Grant writing reminders – part deux

Last time, we discussed a few grant writing reminders from my recent peer review panel experience with the Wisconsin Arts Board.  I have a few more, but I also thank those who commented with other grant pet peeves and ideas.  Here we go, round two:

1. Anticipate the reviewers’ questions.

I know that the letter of the law may ask you to just submit your financial statement or Form 990, but if there are issues that may cause questions on review, don’t be afraid to answer them, even if you think it may not look good.  As your mother always told you, what you imagine is much worse than the truth.  If your donations went way down one year because you lost a major funder who moved on to someone else, say so.  If you had to fire someone and you experienced some disarray because of this, it’s better to be honest about it.  You can answer questions truthfully without airing dirty laundry, and how you solve problems like these shows a lot about your organization.

2. Get your financial information from someone who knows something about the arts and not-for-profit accounting.

A common mistake, especially for smaller organizations who often can’t afford to pay for financial services, is that accounting is accounting and anyone who has had any accounting training will know how to organize a not-for-profit bookkeeping system.

This. Is. Not. True.

Make sure whoever is putting together your financial statements understands that you need to properly segregate contributed income from program service/earned income (ticket sales, tuition, gift shop) and that you have your restricted funds segregated on your balance sheet (don’t know what restricted funds are?  If your accountant doesn’t either, find one who does).  It’s also essential to use proper accounting terminology to avoid misunderstandings.  Many use the term “fund-raising” (incorrectly) to mean revenue generating activities outside of your mission activities (for example, a gala special event or candy sales) but these activities should be separate from donations, grants and other contributed income.  And, FYI, when the form 990 mentions “fund-raising expenses,” it means your expenses raising contributed income – not the expenses of executing a special event or the wholesale candy expense.

If you use accounting software, use a nonprofit module or program.  Quickbooks doesn’t allow for categorizing of contributed income, so unless you know how to program a chart of accounts, it won’t give you what you need.

3. Give reviewers the tools to assess your organizational health.

Here’s what reviewers look for in determining organizational health:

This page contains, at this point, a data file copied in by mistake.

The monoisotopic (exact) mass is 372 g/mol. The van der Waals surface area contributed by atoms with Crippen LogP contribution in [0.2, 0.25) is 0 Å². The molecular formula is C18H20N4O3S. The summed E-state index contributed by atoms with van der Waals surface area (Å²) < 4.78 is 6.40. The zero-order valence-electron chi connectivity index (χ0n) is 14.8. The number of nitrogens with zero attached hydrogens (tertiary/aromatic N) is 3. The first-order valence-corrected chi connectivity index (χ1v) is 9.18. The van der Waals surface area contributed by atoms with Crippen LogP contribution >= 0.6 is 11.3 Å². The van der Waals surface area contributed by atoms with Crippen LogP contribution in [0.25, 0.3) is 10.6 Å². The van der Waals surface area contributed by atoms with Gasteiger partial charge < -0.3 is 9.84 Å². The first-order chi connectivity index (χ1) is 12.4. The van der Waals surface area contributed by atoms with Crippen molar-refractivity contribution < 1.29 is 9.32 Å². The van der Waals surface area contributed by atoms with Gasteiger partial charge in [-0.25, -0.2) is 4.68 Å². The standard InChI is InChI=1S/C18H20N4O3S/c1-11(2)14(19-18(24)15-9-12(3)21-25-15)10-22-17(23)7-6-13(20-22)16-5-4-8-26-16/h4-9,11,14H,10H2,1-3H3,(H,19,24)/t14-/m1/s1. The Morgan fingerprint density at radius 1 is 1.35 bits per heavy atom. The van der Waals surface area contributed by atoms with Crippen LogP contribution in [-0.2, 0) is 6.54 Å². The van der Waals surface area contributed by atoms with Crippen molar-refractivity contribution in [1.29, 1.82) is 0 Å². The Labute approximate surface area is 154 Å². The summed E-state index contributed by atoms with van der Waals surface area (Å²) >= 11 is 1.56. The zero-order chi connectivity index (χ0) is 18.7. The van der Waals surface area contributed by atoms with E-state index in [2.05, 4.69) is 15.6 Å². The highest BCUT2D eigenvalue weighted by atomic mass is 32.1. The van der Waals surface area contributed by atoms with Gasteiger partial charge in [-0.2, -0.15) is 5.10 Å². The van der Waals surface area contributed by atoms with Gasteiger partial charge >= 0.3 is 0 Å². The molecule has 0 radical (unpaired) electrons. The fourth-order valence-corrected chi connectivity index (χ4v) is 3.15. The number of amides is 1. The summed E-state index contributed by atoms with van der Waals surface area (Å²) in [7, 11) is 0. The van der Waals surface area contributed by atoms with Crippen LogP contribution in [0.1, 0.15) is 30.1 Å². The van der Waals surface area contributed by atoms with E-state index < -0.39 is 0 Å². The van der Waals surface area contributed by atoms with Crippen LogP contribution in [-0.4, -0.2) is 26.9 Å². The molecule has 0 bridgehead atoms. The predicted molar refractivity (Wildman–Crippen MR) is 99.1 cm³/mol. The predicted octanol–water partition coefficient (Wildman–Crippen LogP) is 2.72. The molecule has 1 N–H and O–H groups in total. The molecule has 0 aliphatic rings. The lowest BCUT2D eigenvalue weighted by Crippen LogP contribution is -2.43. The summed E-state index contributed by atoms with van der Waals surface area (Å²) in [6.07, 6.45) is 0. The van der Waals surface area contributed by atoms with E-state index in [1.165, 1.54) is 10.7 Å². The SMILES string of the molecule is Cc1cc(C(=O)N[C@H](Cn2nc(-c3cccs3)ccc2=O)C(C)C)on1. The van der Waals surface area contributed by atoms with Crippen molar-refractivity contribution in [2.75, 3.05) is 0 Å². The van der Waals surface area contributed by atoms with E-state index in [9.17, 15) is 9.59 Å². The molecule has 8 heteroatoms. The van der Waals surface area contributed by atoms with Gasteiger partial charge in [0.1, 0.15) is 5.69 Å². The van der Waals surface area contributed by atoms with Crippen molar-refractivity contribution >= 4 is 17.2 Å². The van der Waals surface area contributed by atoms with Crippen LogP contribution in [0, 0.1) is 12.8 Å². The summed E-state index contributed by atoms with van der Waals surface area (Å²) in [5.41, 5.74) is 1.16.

• The ratio of earned to contributed income.  A high amount of contributed income vs. earned may mean that donors support your mission and want to help make your work accessible, but it may also mean that audiences just aren’t interested and true believers are propping up the organization.
  • Wide variances between budget and actual, and year to year.  ‘Splain, please.
  • An appropriate mix of artistic and administrative expenses.  Many organizations, particularly small ones, put all of their eggs in the artistic basket, spending their entire budget on artistic directors, guest artists and performing spaces.  But if there is no money in the budget for marketing or otherwise supporting the art, the organization struggles.
  • A board that understands what its role is.  A board is not a collection of super volunteers.  It is a governing body.  We need to see evidence that the board is not just slave labor for an artistic director — we need to see that there is a strong collaborative effort to make the big decisions, plan for the future and evaluate current programming.

And finally…

4. Understand where the money is coming from and speak to that.

If you are applying for government funds, that money comes from taxpayers.  Therefore, the grantor needs to know that you are spending those funds to serve taxpayers.  All of those questions about your community engagement are not just political correct-speak – it is just a simple fact that what you do must serve your community in order for you to successfully get this particular grant.  And no, despite the rhetoric about the benefits of art to communities, you do not serve the community simply by existing.  Let me repeat that for the back row.  You do not serve the community simply by existing.   And I hate to be harsh, but you also do not serve the community by occasionally giving tickets (that will probably go unused) to at-risk schools.  Serving the community, in fact, does not mean “reaching out” to people who are different than you are.  Serving the community just means that you are minimizing barriers to participation, you are engaging your community in your art, and you are responding in some way to what your community needs, rather than expecting the community to support you so you can do exactly what you want to do without accountability.

This one is so important that I may write more about it later.  In the meantime…hope you all are able to have a few Thanksgiving-y days off to indulge in rest, family and feasting!


About Ellen Rosewall

I am Professor and Chair of Arts Management and author of Arts Management: Uniting Arts and Audiences in the 21st Century (Oxford University Press, 2013). I believe that arts and culture are undergoing a profound change in the 21st century, and I love talking with people about how we continue to bring arts to our communities and individuals give the brave new world of social media, technology and economic changes. Join the conversation!
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